Wednesday, February 20, 2013

February Secret Agent #11

TITLE: Darkweave
GENRE: YA Steampunk Fantasy

The ivy-twined iron gates stood closed again tonight. Though I’d come to this cemetery for the past year, its Guardian still demanded my respect. I knocked three times on the gate, acknowledging his presence and mentally greeted him. In my mind he finally responded with my name: Idonea.

The gates protested as I pushed them open. Rust flaked away when my hands withdrew. As I passed the threshold, I dropped three silver scales on the ground as payment. I faced forward so the Guardian knew my intentions weren’t sinister, like usual. All I needed was grave dirt. I thought we had enough, but my mother Nellith insisted.

Light from the crescent moon and stars filtered down through the thin layers of steam blanketing the town and the numerous pine trees. The scent of pine mixed in with the heavy air, and I wiped a thin film of mist from my goggles.

By nature’s light I stepped carefully past the headstones. Giving more than a cursory glance at any particular epitaph would invite unwanted attention. I stopped at an old grave with a large winged messenger statue, mildew discolouring the white stone. Down on my knees, I pulled a small glass jar and hand shovel from my canvas bag.

I knocked three times on the exact spot I wanted to shovel and stated my intention. “I’m collecting this dirt for any future magical workings that call upon the virtues of the cemetery.”

With that necessity done I gathered the grave dirt I needed.


  1. Like! Good world-building -- not too much, or too confusing.

    One nit-pick in 2nd para, 4th sentence. I read it as saying her intentions were usually sinister. Did you mean to say they weren't? Maybe change to "so that the Guardian knew my intentions, as always, weren't sinister" ( or "were noble/honorable").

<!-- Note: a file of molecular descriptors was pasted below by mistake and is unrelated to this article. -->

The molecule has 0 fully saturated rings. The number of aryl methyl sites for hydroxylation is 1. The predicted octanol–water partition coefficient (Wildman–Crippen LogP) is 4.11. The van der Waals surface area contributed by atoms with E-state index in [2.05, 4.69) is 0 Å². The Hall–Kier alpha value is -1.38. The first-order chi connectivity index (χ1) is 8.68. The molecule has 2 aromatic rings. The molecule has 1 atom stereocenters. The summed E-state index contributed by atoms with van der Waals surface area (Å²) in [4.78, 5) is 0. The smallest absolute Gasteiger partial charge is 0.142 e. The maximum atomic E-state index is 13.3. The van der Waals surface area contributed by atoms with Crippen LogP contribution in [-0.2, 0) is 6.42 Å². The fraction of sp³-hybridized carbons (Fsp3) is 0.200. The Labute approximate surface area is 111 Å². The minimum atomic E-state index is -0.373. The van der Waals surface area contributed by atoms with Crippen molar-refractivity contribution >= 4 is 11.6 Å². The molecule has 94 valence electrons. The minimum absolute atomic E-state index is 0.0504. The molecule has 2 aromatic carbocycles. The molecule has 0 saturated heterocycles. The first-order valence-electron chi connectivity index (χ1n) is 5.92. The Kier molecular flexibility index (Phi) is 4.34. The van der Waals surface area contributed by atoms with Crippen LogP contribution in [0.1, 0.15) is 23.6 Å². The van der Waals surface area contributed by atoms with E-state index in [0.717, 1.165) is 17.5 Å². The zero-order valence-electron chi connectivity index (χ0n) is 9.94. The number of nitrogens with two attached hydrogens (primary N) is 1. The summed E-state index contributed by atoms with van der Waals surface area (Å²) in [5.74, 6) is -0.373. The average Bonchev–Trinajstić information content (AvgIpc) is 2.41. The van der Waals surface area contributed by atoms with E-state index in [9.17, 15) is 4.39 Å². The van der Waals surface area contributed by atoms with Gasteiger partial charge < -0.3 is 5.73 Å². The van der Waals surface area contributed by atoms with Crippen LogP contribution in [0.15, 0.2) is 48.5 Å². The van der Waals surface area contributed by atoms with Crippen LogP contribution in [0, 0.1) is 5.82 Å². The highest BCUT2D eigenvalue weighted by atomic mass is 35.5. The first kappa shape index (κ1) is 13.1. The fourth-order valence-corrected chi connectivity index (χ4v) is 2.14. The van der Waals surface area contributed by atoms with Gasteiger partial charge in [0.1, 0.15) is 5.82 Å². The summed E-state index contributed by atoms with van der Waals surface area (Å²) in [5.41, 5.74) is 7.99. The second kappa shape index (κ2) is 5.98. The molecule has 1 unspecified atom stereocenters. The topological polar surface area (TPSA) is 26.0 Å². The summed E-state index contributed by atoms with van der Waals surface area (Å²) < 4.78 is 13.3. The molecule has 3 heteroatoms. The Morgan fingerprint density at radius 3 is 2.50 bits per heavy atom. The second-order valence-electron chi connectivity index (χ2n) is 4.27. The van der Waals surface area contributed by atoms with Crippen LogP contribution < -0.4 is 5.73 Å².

2. Moving along well! However, I would suggest varying your sentence structure a bit- the words don't really flow together, and it all seems a bit choppy. (One part that especially stood out was the mental greeting at the beginning- if she's greeting the guardian mentally, it seems obvious that he would reply in kind? Also, why does he need to say his name?)

  3. The writing was solid for me. The world and events are interesting, but I have to admit I got a little tired of all the rules for entering the graveyard... I sort of felt like I'd fallen out of reading a scene and more into a how-to manual. It was interesting, but a little clinical for me. I'd rather some of those procedures been replaced with something that gives more insight into the MC and establishes her voice.

    Is this steampunk? I don't read a lot of steampunk, but I was imagining a pretty straight fantasy world right up until "goggles" reminded me we were in steampunk and that jarred me a little.

  4. What works in this piece is that it is very descriptive and there is a definite world we are being led into. However, it doesn't have much voice and I think part of the problem is that it is very "I" centric. Many sentences either start with "I" or the main fragments start with eye.

    I bet if you re-wrote this to eliminate the use of "I" as much as possible, you would find the writing much stronger, AND I bet you would see the "voice" emerge much more.

    Hope this helps!

  5. I really liked this. This is a strong opening with a nice balance of world building, which is clearly leading up to something interesting. I would keep reading for sure. Nice work!

  6. I am interested to read on, although I found the rules a bit much. I really felt you did a good job grounding the reader.

  7. I was a little confused at the beginning because the gates are closed, so I had assumed that they were locked. However, after the greeting, she is able to freely push open the gates.

    Also, as was mentioned before, I was thrown off when you say: I faced forward so the Guardian knew my intentions weren’t sinister, like usual. She has been there before, so why would the Guardian have any doubts about her intentions?

    Nice writing, and good start, though.